Once upon a time, in an era too distant now for many to remember, the Democratic Party’s “narrative” stood astride the national agenda. For a half-century stretching from the New Deal through the 1970s, Democratic thinking on both economics and foreign policy was dominant. The Republicans were a querulous, counterpunching minority, especially when it came to selling Americans on their philosophy. Even a GOP president as personally popular as Dwight Eisenhower had embraced Harry Truman’s Cold War containment doctrine, and he invested heavily in infrastructure, just as Franklin D. Roosevelt had.
But by the late ’70s, the dominant Democratic narrative began to flame out. Vast government spending on Lyndon Johnson’s Great Society programs and Vietnam War led to stagflation, while the Democratic foreign-policy consensus fractured over the defeat in Vietnam. By 1980, Ronald Reagan’s “revolution” against big government had begun, and the GOP had gained the high ground on foreign policy, preaching Reaganite “peace through strength.”
And this is pretty much where we still are today. For the past 30 years, it’s the Democrats who have been mostly counterpunching. Now, some leading Democrats who are looking to the post-Obama era in 2016 say it’s long past time to retake the narrative from the Republicans.
"I think since Reagan, they have done a very good job of setting the frame," Maryland Gov. Martin O’Malley, one of a handful of Democrats some speak of as potential successors to President Obama, told National Journal for an article published in the Sept. 1 edition, "Searching for Tomorrow’s Democrat."
"The enemy is government. The enemy is taxes.… Taxes are things that must be eliminated. And the only good that comes from government is the elimination of taxes. So pervasive is this framework and this fairy tale gone wild that we found ourselves facing sequester, where we’re putting a higher premium on continued tax cuts for billionaires than we do on providing for a common defense.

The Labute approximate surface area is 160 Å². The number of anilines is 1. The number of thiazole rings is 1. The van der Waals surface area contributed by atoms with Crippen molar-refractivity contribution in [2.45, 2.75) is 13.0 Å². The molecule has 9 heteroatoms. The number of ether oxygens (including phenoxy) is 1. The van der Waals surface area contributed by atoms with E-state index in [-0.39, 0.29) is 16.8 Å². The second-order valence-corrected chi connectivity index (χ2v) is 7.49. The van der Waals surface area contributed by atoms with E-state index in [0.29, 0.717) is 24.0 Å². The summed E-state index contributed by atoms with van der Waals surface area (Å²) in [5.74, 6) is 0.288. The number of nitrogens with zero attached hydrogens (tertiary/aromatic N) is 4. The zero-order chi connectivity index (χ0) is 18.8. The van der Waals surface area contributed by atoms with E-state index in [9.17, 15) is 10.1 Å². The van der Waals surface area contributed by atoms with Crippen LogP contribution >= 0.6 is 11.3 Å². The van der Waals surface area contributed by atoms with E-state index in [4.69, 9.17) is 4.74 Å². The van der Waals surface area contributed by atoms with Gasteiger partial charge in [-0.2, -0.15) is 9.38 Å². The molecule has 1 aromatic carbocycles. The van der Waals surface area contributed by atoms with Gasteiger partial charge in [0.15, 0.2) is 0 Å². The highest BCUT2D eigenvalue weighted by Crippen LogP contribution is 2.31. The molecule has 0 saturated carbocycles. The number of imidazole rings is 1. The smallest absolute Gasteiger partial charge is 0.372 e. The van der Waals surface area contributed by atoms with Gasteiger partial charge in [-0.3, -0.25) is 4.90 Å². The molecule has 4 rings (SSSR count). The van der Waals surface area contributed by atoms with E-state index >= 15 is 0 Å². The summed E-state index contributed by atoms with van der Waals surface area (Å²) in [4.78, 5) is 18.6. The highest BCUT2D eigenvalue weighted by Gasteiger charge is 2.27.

"Too many of us started trying to adopt their message and repackage it as our own,” O’Malley added. Prominent examples: a “triangulating” Bill Clinton and a deficit-focused Barack Obama. O’Malley, who has just started a PAC of his own, is selling himself as a governor who has a frank policy of raising taxes to make Maryland one of the best-performing states in the country in education. “We’ve fallen so badly into their frame, the Reagan frame that government’s the problem, that even in those instances when we make it work … we’re too reluctant to talk about it,” he said. “Talk about how you improve education, how you get test scores going in the right place, how you create jobs, how you turn around an auto industry.”
O’Malley is more forthright than others, but hardly alone in this Democratic self-criticism. One hears a similar—though more subtle—critique even from Obama, the party’s current leader who has wistfully invoked Reagan since 2008, and one hears from other future would-be Democratic leaders how hard it’s been to kill off the hated “Reagan narrative.”
It’s not that Obama hasn’t tried to create his own. He delivered the biggest social reengineering program since Medicare with his health care plan. He has sought to recapture Democratic self-confidence in national security and defense with his aggressive use of drones and special-operations troops.
But the hard truth is that, on most issues, Obama’s agenda is still largely shaped and defined by the Republicans and charismatic budget-cutters such as GOP vice presidential nominee Paul Ryan rather than the other way around. Can anyone change the conversation? A frank look at the likeliest candidates for the Democratic nomination in 2016 suggests that this current crop—with the possible exception of O’Malley—is unlikely to do much better than Obama has. “For the most part, what our country needs right now is not less; it needs more,” O’Malley said.
There may be a vision—or at least a slogan—in there somewhere.